Drive (Pinnacle Films) FILM REVIEW

September 25, 2011
2 mins read
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I’VE BEEN WONDERING lately if filmmaking is becoming a dying art. All the talent seems to be going to subscription TV dramas instead. In some ways, that’s not a bad thing: in a serial a great writer can develop characters and storylines that habitually get mashed and beaten to death in the translation from book to that precious two-hour screen adaptation.
But it’s a huge loss really, this almost total absence of big-screen cinema. Okay, so there’s still all that 3D computer-animated bollocks for the kids, and the odd SFX-laden Transformers-style rubbish that would keep even a budgie’s brain entertained for about a nanosecond. It’s certainly rather pointless seeing “art movies” (or any movies that are devoid of special effects) on the big screen in NZ, because they’ll look better on the average high definition TV screen. I saw the latest, tepid adaptation of Jane Eyre yesterday at Cinema 5 in Albany mall’s Event Cinema, and there were three large blemishes on the screen all the way through, presumably caused by something that had got onto the lens. (Maybe the projectionist forgot to wipe it after he sneezed). Apart from that, the picture itself was grainy and – I could swear – the dialogue wasn’t quite in sync with the on-screen action.
It’s with some relief, then, that a film worthy of the real cinema experience is poised to hit our screens. Drive is a rarity these days, a film that flouts genre convention to cross-pollinate a multiplicity of styles, but all for a good cause: to create a genuinely exciting, spine-tingling, immersive movie experience.
Ryan Gosling plays an odd sort of hero, as a part-time mechanic, part-time stunt-car driver, and occasional robbery getaway driver. His character seems almost autistic: someone who rarely speaks, lives in an apartment shorn of the usual domestic accoutrements, and is obsessive about his interests. His simple life is suddenly complicated by the unintended blooming of a relationship with the girl down the hall (Carey Mulligan), moreso when her husband gets out of prison.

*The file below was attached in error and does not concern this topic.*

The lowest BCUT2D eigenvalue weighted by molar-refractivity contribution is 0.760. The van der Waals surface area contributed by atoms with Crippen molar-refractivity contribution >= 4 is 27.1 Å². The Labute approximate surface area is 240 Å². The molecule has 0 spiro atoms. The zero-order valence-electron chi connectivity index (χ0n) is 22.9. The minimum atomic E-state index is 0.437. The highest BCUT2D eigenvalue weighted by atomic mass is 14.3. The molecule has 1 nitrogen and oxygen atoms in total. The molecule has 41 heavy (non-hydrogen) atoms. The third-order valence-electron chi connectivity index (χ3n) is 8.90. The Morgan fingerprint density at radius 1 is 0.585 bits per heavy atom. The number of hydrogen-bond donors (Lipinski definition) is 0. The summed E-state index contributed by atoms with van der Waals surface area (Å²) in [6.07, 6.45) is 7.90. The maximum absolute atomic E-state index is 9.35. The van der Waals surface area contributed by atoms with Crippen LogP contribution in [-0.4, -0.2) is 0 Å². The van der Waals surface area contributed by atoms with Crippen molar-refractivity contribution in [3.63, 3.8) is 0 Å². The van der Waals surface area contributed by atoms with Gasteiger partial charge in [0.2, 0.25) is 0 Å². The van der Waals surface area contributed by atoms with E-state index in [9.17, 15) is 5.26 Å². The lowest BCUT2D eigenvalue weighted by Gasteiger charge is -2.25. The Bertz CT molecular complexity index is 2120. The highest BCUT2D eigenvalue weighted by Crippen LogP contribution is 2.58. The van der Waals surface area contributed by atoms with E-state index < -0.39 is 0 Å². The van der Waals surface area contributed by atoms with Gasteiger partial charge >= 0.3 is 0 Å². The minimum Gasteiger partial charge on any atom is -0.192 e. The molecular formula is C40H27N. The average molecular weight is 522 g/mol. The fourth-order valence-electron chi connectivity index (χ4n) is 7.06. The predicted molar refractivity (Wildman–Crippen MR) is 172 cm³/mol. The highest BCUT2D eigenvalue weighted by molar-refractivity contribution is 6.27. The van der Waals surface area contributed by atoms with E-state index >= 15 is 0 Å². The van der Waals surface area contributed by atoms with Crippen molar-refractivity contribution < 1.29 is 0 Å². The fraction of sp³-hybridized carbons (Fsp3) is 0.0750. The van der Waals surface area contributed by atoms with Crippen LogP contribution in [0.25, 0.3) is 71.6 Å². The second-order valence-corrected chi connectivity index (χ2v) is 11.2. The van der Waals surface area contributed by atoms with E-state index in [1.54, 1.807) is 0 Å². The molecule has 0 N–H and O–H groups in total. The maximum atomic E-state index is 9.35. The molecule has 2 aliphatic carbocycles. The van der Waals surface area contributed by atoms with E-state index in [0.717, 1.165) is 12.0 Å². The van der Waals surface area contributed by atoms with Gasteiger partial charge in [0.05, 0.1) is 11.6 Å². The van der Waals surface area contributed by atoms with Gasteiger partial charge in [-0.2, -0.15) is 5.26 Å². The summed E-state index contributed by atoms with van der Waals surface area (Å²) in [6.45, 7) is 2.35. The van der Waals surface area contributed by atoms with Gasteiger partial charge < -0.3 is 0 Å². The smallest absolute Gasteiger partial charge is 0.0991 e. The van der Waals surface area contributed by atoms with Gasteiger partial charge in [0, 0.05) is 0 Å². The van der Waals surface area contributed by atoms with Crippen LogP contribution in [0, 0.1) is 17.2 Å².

It would spoil the plot to reveal too much, but it’s the telling by director Nicolas Winding Refn that makes Drive so special, and it’s easy to see why he won a Palme d’Or for best director at Cannes earlier this year. Where most films are either dialogue-driven, or constructed for dummies (SFX instead of intelligence), in line with Gosling’s character, the dialogue in Drive is minimal. He replaces the lines with finely nuanced performances and an ability to stretch out time, and explain everything in a glance, a slight smile or a wide-open eye.
You could characterize Drive as being influenced by the floating, otherworldly quality of Lynch’s Blue Velvet and the larger-than-life scenarios (and rampant violence) of Tarantino’s Pulp Fiction. But Refn creates a self-contained world that’s expertly controlled. Yes, there are Lynch-like moments here, but you don’t have to subscribe to an alternative reality to enjoy this film, because it also uses conventional techniques to keep you hooked in and the pulse racing. Yes, there’s some pretty over-the-top violence, but where you expect that from Tarantino, here it’s used sparingly, and contrasts horrifically with the tender love story that plays out at its centre.
I realised later that I never knew much about any of the characters in Drive. Gosling’s character remained a mystery right up to the end, and his love interest’s background is only explained obliquely, and briefly. The really bad guys are explained mostly by their actions, and some brief, wit-laced verbal exchanges. It’s a master class in visual storytelling; you get everything you need.
I could gush about this film for another thousand words, it’s that good. It’s a film that really engages, is smart but also has a heart, and is also as exciting as it is moving. Literally my only gripe is about the songs, which seem to strive for the same kind of “ironic” cheese factor of Julee Cruise in Twin Peaks, but are really just horrible retro synthy things that do their best to spoil a great film. Aside from that quibble, definitely one of the best of 2011. GARY STEEL
4.5 stars
* Drive opens in NZ on November 3

Steel has been penning his pungent prose for 40 years for publications too numerous to mention, most of them consigned to the annals of history. He is Witchdoctor's Editor-In-Chief/Music and Film Editor. He has strong opinions and remains unrepentant. Steel's full bio can be found here

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